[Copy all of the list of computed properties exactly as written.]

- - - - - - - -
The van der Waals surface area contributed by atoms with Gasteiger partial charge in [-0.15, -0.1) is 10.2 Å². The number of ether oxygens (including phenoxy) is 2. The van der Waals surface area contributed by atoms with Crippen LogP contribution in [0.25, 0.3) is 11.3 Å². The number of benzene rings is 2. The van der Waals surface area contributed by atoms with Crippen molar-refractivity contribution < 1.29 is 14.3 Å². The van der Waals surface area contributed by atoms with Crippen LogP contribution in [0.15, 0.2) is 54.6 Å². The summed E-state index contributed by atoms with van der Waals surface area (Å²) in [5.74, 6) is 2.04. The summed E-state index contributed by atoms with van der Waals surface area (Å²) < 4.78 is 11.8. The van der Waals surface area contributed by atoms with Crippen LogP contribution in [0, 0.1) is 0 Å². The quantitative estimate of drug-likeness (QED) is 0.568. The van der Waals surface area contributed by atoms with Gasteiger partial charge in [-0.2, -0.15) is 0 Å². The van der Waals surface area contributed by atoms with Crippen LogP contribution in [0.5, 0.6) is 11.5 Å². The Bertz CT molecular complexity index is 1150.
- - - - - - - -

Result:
The van der Waals surface area contributed by atoms with Gasteiger partial charge in [-0.15, -0.1) is 10.2 Å². The number of ether oxygens (including phenoxy) is 2. The van der Waals surface area contributed by atoms with Crippen LogP contribution in [0.25, 0.3) is 11.3 Å². The number of benzene rings is 2. The van der Waals surface area contributed by atoms with Crippen molar-refractivity contribution < 1.29 is 14.3 Å². The van der Waals surface area contributed by atoms with Crippen LogP contribution in [0.15, 0.2) is 54.6 Å². The summed E-state index contributed by atoms with van der Waals surface area (Å²) in [5.74, 6) is 2.04. The summed E-state index contributed by atoms with van der Waals surface area (Å²) < 4.78 is 11.8. The van der Waals surface area contributed by atoms with Crippen LogP contribution in [0, 0.1) is 0 Å². The quantitative estimate of drug-likeness (QED) is 0.568. The van der Waals surface area contributed by atoms with Gasteiger partial charge in [-0.2, -0.15) is 0 Å². The van der Waals surface area contributed by atoms with Crippen LogP contribution in [0.5, 0.6) is 11.5 Å². The Bertz CT molecular complexity index is 1150.